The Raw Food Diet
From CopperWikiRaw Food refers to all naturally occurring foods that have not been cooked or processed. In many ways, the Raw Food movement seems to have grown out of a critique of modern Western convenience-based diets – processed meats, cheese, white bread and refined sugars. So the move away from over-processed foods and the increased leaning towards Raw Foods has been pretty much in tandem.
 Why should I be aware of this?
The Raw Food Diet is believed to have noticeable positive effects. After being on this diet, people report a definite increase in energy levels, glowing skin, weight loss and a reduced risk of heart disease.
Compared to the typical Western diet, Raw Food contains fewer trans-fats, saturated fats and Sodium. It is high in potassium, magnesium, folate, fiber, antioxidants and phytochemicals. So regular consumption of the Raw Food diet could result in a reduced risk of diseases such as heart disease, diabetes, and cancer. A study published in the Journal of Nutrition found that consumption of a raw food diet lowered cholesterol and triglyceride levels.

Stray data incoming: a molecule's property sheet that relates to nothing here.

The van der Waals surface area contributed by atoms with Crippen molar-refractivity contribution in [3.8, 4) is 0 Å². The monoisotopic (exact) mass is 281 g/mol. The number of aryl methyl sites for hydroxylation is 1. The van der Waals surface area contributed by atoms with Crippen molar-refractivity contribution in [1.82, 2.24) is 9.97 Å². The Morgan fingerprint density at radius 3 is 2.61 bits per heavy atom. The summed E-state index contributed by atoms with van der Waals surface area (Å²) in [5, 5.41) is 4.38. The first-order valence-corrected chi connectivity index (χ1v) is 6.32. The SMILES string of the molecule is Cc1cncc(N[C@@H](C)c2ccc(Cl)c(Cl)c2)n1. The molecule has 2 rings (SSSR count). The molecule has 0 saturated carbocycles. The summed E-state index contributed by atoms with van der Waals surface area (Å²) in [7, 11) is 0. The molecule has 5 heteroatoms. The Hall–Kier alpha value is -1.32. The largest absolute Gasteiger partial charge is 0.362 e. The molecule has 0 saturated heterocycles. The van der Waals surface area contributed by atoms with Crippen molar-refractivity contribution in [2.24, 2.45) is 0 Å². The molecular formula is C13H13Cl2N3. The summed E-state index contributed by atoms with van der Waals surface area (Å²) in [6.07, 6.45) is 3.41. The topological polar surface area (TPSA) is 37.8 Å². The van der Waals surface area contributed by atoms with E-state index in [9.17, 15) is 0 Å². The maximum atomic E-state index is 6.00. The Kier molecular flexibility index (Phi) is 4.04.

Raw Food proponents argue that from thirty to eighty-five percent of the nutrition in foods is destroyed in cooking. Cooking, they believe, diminishes the "life force" of food. Raw Food, in comparison, contains very high levels of enzymes, which catalyse an infinite number of chemical reactions that occur in the body.
The rationale is simple – since the human body is made of living cells, how can dead (read processed) food nourish it properly?
 How does this affect me?
Proponents of the Raw Food diet claim that when we put cooked food laden with contaminants into our body, we are starving our living cells of the food they actually need. The gradual breakdown of the body that does not receive enough Raw Food, manifests in problems that range from minor (colds, tooth decay, earaches, upset stomachs and acne) to major (arthritis, hypoglycemia, heart attacks, strokes, diabetes and cancers).
So a typical American dinner of grilled steak, baked potatoes, boiled vegetables and a sugary cooked dessert may satisfy the calorific needs of the body, but it does not satisfy its nutritional requirements. Even though one might have a full stomach after such a dinner, one’s body cells are slowly starving.
Cooked foods and dry convenient diets … are devoid of enzymes- life-promoting elements. While they may maintain life they do not promote optimum health or longevity!
Alicia McWatters, Ph.D., C.N.C
 All about The Raw Food Diet
The Raw Food diet consists of unprocessed, preferably organic, whole foods, which typically, must make up at least seventy five per cent of the total food intake. These include –
- Fresh fruits and vegetables
- Dried fruit
- Unprocessed organic or natural foods
- Freshly juiced fruit and vegetables
- Purified water
- Young coconut milk
 Side effects